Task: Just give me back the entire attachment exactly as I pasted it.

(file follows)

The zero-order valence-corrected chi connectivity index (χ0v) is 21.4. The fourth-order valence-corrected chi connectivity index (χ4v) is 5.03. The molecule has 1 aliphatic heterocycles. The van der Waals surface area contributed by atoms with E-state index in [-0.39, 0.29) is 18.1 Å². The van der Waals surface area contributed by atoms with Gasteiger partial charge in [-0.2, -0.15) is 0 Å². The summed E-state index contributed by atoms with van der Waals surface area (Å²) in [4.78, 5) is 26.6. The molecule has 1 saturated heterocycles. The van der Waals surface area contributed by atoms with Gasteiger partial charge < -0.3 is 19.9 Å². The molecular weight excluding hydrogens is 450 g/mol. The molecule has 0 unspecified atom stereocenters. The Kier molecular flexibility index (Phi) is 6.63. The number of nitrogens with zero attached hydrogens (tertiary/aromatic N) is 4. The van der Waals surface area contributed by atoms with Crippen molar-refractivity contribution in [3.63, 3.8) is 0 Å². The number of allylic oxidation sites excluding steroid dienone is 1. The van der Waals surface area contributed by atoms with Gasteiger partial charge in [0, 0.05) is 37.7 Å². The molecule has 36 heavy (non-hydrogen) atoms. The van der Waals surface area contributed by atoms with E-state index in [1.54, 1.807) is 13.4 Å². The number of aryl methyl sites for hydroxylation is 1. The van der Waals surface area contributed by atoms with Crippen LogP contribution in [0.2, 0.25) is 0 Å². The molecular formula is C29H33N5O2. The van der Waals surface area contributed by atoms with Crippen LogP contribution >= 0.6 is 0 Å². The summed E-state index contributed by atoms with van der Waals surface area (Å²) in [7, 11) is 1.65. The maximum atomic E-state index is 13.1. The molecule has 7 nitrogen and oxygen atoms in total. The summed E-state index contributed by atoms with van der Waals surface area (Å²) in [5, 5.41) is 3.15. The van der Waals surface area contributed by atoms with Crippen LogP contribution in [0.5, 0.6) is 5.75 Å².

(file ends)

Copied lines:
The zero-order valence-corrected chi connectivity index (χ0v) is 21.4. The fourth-order valence-corrected chi connectivity index (χ4v) is 5.03. The molecule has 1 aliphatic heterocycles. The van der Waals surface area contributed by atoms with E-state index in [-0.39, 0.29) is 18.1 Å². The van der Waals surface area contributed by atoms with Gasteiger partial charge in [-0.2, -0.15) is 0 Å². The summed E-state index contributed by atoms with van der Waals surface area (Å²) in [4.78, 5) is 26.6. The molecule has 1 saturated heterocycles. The van der Waals surface area contributed by atoms with Gasteiger partial charge < -0.3 is 19.9 Å². The molecular weight excluding hydrogens is 450 g/mol. The molecule has 0 unspecified atom stereocenters. The Kier molecular flexibility index (Phi) is 6.63. The number of nitrogens with zero attached hydrogens (tertiary/aromatic N) is 4. The van der Waals surface area contributed by atoms with Crippen molar-refractivity contribution in [3.63, 3.8) is 0 Å². The number of allylic oxidation sites excluding steroid dienone is 1. The van der Waals surface area contributed by atoms with Gasteiger partial charge in [0, 0.05) is 37.7 Å². The molecule has 36 heavy (non-hydrogen) atoms. The van der Waals surface area contributed by atoms with E-state index in [1.54, 1.807) is 13.4 Å². The number of aryl methyl sites for hydroxylation is 1. The van der Waals surface area contributed by atoms with Crippen LogP contribution in [0.2, 0.25) is 0 Å². The molecular formula is C29H33N5O2. The van der Waals surface area contributed by atoms with Crippen LogP contribution >= 0.6 is 0 Å². The summed E-state index contributed by atoms with van der Waals surface area (Å²) in [7, 11) is 1.65. The maximum atomic E-state index is 13.1. The molecule has 7 nitrogen and oxygen atoms in total. The summed E-state index contributed by atoms with van der Waals surface area (Å²) in [5, 5.41) is 3.15. The van der Waals surface area contributed by atoms with Crippen LogP contribution in [0.5, 0.6) is 5.75 Å².